Report on Manam (Papua New Guinea) — June 2011
Bulletin of the Global Volcanism Network, vol. 36, no. 6 (June 2011)
Managing Editor: Richard Wunderman.
Manam (Papua New Guinea) Eruptions ongoing from August 2010 to January 2011
Please cite this report as:
Global Volcanism Program, 2011. Report on Manam (Papua New Guinea) (Wunderman, R., ed.). Bulletin of the Global Volcanism Network, 36:6. Smithsonian Institution. https://doi.org/10.5479/si.GVP.BGVN201106-251020
Papua New Guinea
4.08°S, 145.037°E; summit elev. 1807 m
All times are local (unless otherwise noted)
Manam eruptions continued, and from 13 November 2010 to 3 January 2011, the MODVOLC satellite-based system registered almost daily alerts. Fewer alerts continued into at least July 2011. This report also describes activity as provided by the Rabaul Volcanological Observatory (RVO) during 31 December 2010 to 11 January 2011, augmenting and extending our previous Bulletin reports (BGVN 35:02, 35:09, and 36:01-02). A map illustrating the edifice's remarkably symmetric form appears below (figure 28).
As a review, in BGVN 36:01-02 we noted a new episode of eruptive activity that began on 25 December 2010 and escalated on 30 December, culminating with several destructive pyroclastic flows.
On 31 December 2010, white vapor rose from the crater. Later that day, activity increased again. Gray ash plumes rose 200-300 m above the South Crater and also above the Main Crater. Low booming sounds were noted and incandescence from the crater was observed at night. During 1-4 January eruptive activity continued from South Crater and gray-to-black ash plumes rose above the summit crater. Incandescence emanated from the crater. During 3-4 January incandescent fragments were ejected onto the flanks and rolled down the SE valley. White vapor rose from the Main Crater.
On the website Malum Nalu viewed on 2 January 2011 Sir Peter Leslie Charles Barter (former Minister for Health, Papua New Guinean (PNG) government) reported that as the results of a series of eruptions on 25-30 December 2010, followed by larger eruptions, some panic occurred by people that had returned to Manam Island. At Dugalava, a spokesman for the people told the provincial disaster office that more than 1,000 people needed to be evacuated. Barter flew with former Madang Province Governor and current PNG Attorney General Sir Arnold Amet to Manam on 1 January 2011 for an aerial inspection. At that time there was evidence of lava flows in two valleys, but most of the villages were intact and the eruption had subsided.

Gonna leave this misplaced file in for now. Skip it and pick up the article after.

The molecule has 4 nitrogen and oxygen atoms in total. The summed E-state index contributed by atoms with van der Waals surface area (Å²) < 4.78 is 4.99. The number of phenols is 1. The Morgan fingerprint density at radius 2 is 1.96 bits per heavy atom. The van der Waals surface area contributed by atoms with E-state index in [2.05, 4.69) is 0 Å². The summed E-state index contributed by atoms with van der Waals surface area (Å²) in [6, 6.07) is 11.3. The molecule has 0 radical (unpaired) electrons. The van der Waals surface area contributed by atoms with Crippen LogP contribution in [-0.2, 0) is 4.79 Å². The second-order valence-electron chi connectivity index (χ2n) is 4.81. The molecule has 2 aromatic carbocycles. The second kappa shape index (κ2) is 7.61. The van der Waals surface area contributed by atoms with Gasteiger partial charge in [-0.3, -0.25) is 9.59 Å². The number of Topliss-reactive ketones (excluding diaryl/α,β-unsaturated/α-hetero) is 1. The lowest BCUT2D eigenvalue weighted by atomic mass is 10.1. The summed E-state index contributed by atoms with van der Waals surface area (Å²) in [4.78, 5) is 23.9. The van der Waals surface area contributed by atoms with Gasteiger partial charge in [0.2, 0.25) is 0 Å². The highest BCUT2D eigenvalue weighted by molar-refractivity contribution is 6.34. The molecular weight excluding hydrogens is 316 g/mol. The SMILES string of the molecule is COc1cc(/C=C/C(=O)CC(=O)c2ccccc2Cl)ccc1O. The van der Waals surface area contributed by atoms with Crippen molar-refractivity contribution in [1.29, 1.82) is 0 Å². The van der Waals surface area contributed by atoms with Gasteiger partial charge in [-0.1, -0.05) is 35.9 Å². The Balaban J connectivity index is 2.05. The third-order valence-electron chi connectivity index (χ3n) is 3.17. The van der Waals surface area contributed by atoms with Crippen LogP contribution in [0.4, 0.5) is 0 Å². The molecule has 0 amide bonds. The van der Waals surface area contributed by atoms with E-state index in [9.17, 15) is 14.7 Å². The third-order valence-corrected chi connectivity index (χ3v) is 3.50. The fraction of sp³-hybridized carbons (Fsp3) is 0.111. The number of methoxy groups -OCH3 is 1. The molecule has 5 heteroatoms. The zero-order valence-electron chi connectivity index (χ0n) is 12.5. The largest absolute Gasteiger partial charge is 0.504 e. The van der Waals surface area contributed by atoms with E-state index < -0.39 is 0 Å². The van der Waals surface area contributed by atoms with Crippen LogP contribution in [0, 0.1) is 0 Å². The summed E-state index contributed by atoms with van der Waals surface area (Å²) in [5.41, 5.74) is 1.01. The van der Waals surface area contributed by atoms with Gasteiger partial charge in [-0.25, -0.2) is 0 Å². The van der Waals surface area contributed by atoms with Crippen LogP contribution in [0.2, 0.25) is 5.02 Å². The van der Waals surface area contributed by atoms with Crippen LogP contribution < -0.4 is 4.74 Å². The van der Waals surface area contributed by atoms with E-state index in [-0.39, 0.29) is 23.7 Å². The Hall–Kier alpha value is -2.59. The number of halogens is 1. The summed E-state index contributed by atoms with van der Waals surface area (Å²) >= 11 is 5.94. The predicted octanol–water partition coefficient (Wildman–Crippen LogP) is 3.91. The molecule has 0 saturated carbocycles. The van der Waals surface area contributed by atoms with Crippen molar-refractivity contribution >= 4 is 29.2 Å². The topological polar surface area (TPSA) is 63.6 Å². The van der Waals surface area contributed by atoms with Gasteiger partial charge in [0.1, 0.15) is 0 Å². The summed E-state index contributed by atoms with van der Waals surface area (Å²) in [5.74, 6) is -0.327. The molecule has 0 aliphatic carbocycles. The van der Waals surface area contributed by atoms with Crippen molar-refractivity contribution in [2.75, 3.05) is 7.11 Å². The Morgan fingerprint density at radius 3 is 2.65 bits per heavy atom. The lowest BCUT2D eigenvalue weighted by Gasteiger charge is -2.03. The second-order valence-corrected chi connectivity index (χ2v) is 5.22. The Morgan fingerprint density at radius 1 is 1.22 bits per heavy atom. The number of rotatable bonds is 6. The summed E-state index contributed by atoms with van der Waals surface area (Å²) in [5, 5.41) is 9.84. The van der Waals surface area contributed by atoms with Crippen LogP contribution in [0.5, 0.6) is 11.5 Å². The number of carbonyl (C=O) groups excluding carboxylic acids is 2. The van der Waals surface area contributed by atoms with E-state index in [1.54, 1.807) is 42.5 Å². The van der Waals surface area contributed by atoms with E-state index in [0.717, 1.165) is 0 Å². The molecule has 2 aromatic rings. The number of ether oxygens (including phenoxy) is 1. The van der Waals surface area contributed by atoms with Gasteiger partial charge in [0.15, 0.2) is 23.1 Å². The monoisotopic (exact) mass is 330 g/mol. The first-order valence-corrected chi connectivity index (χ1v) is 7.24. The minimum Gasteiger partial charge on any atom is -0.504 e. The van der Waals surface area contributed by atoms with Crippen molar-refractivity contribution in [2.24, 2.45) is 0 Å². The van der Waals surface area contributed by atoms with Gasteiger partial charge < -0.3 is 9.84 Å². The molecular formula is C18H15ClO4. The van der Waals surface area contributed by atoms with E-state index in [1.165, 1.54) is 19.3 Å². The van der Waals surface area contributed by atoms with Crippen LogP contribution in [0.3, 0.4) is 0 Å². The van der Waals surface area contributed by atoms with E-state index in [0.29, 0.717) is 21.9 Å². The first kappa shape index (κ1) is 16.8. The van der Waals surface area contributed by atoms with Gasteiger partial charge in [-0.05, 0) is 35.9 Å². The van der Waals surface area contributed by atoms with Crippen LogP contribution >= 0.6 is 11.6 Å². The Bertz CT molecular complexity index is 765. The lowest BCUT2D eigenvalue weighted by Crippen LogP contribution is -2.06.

RVO reported that during 5-6 January low roaring from Manam's South Crater was heard and weak but steady crater incandescence was observed at night. Diffuse blue vapor was emitted from South Crater on 6 January. During 6-8 January white vapor rose from Main Crater and incandescence from both craters was observed at night. Diffuse brown ash plumes occasionally rose from South Crater on 7 January. On 8 January the volcano Alert status was lowered from Level 3 to Level 2. During 8-9 January Main Crater emitted white vapor and South Crater produced occasional gray ash plumes that drifted to the SE part of the island. Emissions from Main Crater turned to gray on 10 January. White-to-blue vapor plumes rose from South Crater. Both craters were incandescent at night during 8-10 January.